But running. Ah running. For running, Prospect Park is my “yard” and it was great to be back there.  I managed to get a couple of days of running in, including a long run down to Coney Island on the hotter day.

IMG_5041Cherry Blossoms in Prospect Park 

According to my Hal Higdon training schedule (which I am loosely following), I was due for a 9 mile run.  It was almost 70 degrees F when I started, I did a loop around the outside of Prospect Park and then headed down Ocean Parkway to Coney Island.  It almost follows the route of the latter 2/3rd of the Brooklyn Half Marathon, which I am going to run later in May.  Even though it was not yet summer, the heat and humidity reminded me of the summer of 2016 when I put in many miles on Ocean to train for the New York City Marathon.  It appears relatively flat but is actually a slight decline to the ocean.  I did not bring my water bottle (I left my training one in Calgary) so I had to stop at Ave P and head to the deli to get a bottle of water as I was parched by that time.  There are water fountains in Prospect Park and nothing but delis until you get to the Coney Island boardwalk.

This made me think about the long runs that I will have to do in Calgary, as there is neither fountain nor deli to quench one’s thirst.  In NY I run with the one hand bottle that I always find either a deli, hydrant or hose to refill it with. Although there is a large river in Calgary, I do not plan on running with water purification tablets so I am not yet sure what I will do.  I might have to learn to run with a hydration pack.

Back to Brooklyn.  So I made my way down to Coney Island.  A pleasant run, I am also practicing increasing my cadence as per my physiotherapist, so there has been some challenge in my training.  It seems like I am running faster than I really am (or used to running for longer distances). I have been running at a cadence closer to 165 and my physiotherapist says I should be closer to 173.  When I was running track I had no idea about cadence, but I know we focused on long strides and quick turnovers, which is not efficient for longer road races.  Thus I have been focused on increasing my cadence and hopefully my running efficiency.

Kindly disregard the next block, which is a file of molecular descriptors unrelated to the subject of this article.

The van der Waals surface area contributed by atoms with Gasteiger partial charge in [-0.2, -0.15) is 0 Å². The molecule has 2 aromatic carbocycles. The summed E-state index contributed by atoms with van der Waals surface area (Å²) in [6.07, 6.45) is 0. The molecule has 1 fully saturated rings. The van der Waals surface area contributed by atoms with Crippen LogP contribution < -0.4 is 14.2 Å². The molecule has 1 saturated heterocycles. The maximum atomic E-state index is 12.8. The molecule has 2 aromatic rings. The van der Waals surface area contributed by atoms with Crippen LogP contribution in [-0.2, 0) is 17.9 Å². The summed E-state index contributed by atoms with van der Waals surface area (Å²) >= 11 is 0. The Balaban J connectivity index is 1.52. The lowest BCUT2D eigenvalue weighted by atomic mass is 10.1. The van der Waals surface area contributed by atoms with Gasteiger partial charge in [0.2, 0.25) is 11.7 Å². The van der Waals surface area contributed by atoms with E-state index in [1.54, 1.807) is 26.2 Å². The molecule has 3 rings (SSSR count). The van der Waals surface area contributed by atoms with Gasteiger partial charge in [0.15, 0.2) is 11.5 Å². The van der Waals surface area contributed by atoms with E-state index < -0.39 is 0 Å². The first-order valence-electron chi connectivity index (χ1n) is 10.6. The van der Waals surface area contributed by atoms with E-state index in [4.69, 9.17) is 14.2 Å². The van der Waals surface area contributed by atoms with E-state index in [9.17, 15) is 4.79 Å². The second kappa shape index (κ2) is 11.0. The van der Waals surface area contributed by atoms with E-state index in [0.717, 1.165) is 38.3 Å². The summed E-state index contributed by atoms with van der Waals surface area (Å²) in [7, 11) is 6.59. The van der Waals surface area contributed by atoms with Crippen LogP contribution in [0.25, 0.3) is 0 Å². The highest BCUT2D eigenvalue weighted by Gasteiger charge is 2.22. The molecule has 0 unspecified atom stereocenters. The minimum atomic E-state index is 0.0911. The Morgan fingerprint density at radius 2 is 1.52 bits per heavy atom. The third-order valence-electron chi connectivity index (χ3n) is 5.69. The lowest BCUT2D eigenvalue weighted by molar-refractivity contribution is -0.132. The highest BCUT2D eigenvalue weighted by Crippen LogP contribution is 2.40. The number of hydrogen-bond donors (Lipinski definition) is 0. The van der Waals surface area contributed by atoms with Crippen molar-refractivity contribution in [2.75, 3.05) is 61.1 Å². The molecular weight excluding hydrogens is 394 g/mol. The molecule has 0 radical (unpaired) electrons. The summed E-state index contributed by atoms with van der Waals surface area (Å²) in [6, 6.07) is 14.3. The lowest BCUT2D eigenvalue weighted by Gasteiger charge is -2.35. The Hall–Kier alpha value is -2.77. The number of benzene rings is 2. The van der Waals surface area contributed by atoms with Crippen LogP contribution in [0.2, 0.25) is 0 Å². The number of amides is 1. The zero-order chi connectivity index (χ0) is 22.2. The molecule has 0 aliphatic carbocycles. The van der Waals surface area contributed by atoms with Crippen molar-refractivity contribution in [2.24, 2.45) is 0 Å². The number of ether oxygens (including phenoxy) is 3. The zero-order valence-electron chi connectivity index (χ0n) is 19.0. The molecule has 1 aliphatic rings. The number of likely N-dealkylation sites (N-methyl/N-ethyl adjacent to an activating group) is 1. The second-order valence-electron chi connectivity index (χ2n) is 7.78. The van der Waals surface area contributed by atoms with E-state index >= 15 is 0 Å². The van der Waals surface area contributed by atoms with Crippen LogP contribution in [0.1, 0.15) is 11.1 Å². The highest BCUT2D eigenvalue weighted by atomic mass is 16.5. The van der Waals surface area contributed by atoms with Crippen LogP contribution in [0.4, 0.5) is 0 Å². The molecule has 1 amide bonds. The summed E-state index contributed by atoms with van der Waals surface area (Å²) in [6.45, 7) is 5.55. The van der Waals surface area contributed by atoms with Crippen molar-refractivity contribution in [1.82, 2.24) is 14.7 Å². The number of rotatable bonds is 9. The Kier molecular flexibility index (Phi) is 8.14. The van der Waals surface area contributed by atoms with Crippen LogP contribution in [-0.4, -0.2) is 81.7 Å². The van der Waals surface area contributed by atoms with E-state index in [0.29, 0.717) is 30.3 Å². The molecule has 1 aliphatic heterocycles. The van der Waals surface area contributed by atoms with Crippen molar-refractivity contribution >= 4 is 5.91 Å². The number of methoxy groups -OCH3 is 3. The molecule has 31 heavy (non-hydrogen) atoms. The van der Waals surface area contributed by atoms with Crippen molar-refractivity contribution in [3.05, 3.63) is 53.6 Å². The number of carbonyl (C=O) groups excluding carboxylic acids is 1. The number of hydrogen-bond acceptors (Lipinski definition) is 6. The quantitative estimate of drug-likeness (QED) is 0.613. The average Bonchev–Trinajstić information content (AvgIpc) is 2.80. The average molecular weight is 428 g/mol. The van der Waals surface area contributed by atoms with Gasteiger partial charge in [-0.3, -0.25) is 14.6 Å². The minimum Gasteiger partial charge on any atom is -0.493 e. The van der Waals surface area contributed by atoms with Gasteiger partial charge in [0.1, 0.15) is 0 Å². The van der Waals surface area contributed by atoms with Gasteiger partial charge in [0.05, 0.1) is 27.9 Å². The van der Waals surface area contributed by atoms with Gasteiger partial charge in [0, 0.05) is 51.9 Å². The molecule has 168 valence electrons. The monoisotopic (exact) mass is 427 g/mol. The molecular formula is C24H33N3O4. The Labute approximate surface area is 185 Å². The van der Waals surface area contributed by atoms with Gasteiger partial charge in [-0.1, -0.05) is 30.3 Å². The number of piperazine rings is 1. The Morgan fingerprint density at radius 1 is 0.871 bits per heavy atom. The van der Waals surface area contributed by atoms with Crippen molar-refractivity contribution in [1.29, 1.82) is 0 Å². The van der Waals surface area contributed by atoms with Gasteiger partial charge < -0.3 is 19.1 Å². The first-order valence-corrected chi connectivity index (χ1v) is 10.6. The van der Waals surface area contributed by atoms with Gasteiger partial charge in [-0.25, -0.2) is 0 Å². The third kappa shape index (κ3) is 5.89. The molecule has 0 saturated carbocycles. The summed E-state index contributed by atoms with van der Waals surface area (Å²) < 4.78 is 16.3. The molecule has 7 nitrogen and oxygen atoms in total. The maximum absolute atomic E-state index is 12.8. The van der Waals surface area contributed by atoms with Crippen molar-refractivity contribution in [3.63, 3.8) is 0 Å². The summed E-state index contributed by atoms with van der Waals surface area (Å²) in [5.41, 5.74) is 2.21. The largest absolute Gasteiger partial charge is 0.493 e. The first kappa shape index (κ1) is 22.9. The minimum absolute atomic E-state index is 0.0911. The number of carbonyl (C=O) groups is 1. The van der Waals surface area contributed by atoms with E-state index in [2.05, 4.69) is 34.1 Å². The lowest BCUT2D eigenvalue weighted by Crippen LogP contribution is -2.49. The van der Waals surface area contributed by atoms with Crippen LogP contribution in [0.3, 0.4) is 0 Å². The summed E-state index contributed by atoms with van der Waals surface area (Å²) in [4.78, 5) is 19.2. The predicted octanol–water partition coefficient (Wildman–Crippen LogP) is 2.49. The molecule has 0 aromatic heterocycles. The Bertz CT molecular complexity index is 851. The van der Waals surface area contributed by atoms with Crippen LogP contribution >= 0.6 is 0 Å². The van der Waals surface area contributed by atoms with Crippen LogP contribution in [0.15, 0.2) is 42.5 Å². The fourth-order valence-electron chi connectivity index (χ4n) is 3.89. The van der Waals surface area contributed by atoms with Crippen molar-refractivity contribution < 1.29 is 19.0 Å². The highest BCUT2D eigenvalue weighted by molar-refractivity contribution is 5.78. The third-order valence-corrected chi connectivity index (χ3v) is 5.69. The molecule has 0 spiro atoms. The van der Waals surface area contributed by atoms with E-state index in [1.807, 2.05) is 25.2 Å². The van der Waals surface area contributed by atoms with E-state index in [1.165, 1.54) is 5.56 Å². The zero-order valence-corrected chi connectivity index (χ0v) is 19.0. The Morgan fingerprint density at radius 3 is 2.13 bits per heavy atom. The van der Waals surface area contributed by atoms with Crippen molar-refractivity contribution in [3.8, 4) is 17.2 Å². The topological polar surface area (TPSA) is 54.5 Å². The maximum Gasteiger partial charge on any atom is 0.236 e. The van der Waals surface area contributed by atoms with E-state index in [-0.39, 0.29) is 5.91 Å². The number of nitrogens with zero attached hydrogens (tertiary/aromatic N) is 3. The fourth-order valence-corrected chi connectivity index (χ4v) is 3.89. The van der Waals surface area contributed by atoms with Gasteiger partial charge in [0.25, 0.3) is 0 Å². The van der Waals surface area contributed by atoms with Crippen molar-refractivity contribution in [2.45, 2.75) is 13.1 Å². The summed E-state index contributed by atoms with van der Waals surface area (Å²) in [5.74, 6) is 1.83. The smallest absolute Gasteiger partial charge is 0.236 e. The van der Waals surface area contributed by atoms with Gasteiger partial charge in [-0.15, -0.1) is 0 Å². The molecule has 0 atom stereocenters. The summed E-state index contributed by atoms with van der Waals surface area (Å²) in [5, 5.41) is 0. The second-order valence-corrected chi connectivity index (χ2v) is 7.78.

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Running on Ocean Ave is uneventful.  You pass a bunch of people walking dogs, pushing giant SUV strollers, other runners,  and other people just strolling along.  The people watching is interesting as they range from Orthodox Jewish women in wigs to Eastern European-looking women wearing big designer sunglasses and active wear. It as a Saturday and it seems as if the synagogues just let out so there was a lot of dodging people in their Saturday worship bests interspersed with the Euro-glamorous women.

I reached Coney Island (different link), one of my favorite places in the world.  At some point I will dedicate a blog post to why this is so, but for now we will leave it at being one of my favorite places.

As the day was warm, the boardwalk was teeming with activity.  Not quite at the level of a summer afternoon, but close enough.  My friends have been posting about new beach grass planted in front of the New York Aquarium; I was happy to see it and cannot wait to revisit the growing grass in the summer.  The beach grass stabilizes the sand (dunes), preventing erosion.  During Super Storm Sandy a lot of the beach sand ended up either back in the ocean or on the neighboring streets.  I am not sure if the beach grass is experimental with plans on expanding but it will be interesting to watch given the amount of crowds that end up on Coney Island beach during the summer.  I do love Coney Island but it tends to get a little dirty in the summer.  Just a little bit (can I say hypoberle?)